A simple test designed to discover heart conditions is currently not mandatory for Vermont newborns.
“It only takes a few seconds to identify something so huge,” Vermont mother Kathryn Towle said.
Towle is talking about pulse oximetry, also known as a pulse-ox test.
“This test is very easy to do. It’s basically an oxygen sensor. If you’ve had any kind of medical procedure lately, in a hospital or in an outpatient clinic, they put this on you,” Dr. Prospero Gogo said.
Currently, Vermont does not require newborns to be tested before being discharged from the hospital.
“It’s a $4 test and it’s very quick,” Gogo said.
Kathryn’s three year-old son Jack didn’t get the test before leaving the hospital.
“His heart defect was not discovered until he was three months old at a pediatrician’s check-up, who said, ‘Eh, I think something is off here, go see a specialist in Burlington.’ So we came over to Burlington and we tested him and they identified his heart defect,” Towle said.
According to the Centers for Disease Control and Prevention, about one in every four babies born with a heart defect has a Critical Congenital Heart Disease.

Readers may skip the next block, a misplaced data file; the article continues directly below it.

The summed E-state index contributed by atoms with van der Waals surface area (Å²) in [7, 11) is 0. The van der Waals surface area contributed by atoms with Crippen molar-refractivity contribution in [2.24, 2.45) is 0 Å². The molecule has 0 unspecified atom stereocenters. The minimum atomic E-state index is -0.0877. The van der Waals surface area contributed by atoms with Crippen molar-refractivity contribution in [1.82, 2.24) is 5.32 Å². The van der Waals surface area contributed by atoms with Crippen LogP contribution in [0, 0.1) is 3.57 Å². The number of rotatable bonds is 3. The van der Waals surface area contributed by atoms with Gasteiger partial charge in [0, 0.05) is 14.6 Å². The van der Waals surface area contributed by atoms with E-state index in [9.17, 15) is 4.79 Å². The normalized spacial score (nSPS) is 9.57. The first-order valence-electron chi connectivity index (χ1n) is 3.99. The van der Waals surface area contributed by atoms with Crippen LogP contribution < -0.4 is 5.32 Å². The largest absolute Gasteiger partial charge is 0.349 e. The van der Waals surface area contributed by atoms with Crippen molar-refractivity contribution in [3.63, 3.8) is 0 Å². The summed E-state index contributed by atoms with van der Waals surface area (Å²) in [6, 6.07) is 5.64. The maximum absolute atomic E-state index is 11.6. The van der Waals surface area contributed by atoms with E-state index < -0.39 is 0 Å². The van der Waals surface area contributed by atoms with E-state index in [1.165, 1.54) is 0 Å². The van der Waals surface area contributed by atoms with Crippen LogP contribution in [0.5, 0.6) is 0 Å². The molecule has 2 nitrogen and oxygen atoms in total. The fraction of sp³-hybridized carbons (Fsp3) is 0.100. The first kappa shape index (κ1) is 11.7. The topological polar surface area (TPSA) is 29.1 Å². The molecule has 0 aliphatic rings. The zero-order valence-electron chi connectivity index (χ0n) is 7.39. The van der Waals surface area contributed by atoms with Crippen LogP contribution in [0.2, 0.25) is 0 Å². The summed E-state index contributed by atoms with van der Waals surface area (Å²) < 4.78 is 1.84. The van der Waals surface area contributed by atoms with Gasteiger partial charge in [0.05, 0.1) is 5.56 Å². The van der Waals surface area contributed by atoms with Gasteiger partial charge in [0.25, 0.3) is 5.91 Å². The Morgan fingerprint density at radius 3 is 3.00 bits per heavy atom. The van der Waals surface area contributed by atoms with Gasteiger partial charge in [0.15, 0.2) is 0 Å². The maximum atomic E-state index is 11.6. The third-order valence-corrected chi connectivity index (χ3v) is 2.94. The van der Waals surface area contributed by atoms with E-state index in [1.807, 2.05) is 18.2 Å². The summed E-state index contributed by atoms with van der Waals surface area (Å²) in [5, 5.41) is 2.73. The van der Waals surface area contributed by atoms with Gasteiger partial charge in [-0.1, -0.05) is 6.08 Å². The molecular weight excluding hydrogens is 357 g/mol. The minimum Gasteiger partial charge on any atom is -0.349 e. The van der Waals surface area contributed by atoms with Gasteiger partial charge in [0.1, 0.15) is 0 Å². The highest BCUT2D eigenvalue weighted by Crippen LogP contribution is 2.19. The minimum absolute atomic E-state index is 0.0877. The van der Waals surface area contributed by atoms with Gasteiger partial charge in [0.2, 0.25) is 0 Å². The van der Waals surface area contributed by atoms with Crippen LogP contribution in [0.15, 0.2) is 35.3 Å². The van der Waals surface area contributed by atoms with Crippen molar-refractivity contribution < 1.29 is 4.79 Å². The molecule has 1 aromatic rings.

Tessa Daniels knows how scary it is.
“So when he was about seven hours old, he started to turn blue,” Daniels said.
At seven hours old, her son Sawyer (now two and a half years-old) was tested.
“The hospital that Sawyer was born at did not have this in policy so if we were discharged, there would have been a chance that he would either have really bad..or..brain damage,” Daniels said.
“I think we should match the rest of the nation. 46 states do have this as a mandatory state law,” Gogo said.
Sawyer and Jack have since gotten corrective heart surgery, but their parents hope others won’t have to go through what they did.
“It costs $4, it takes 30 seconds, and every child should have it, there’s no excuse not to,” Daniels said.
To learn more about pulse oximetry testing, click here: http://healthvermont.gov/family/cchd/documents/pulse_oxi_screening_parents_ridh.pdf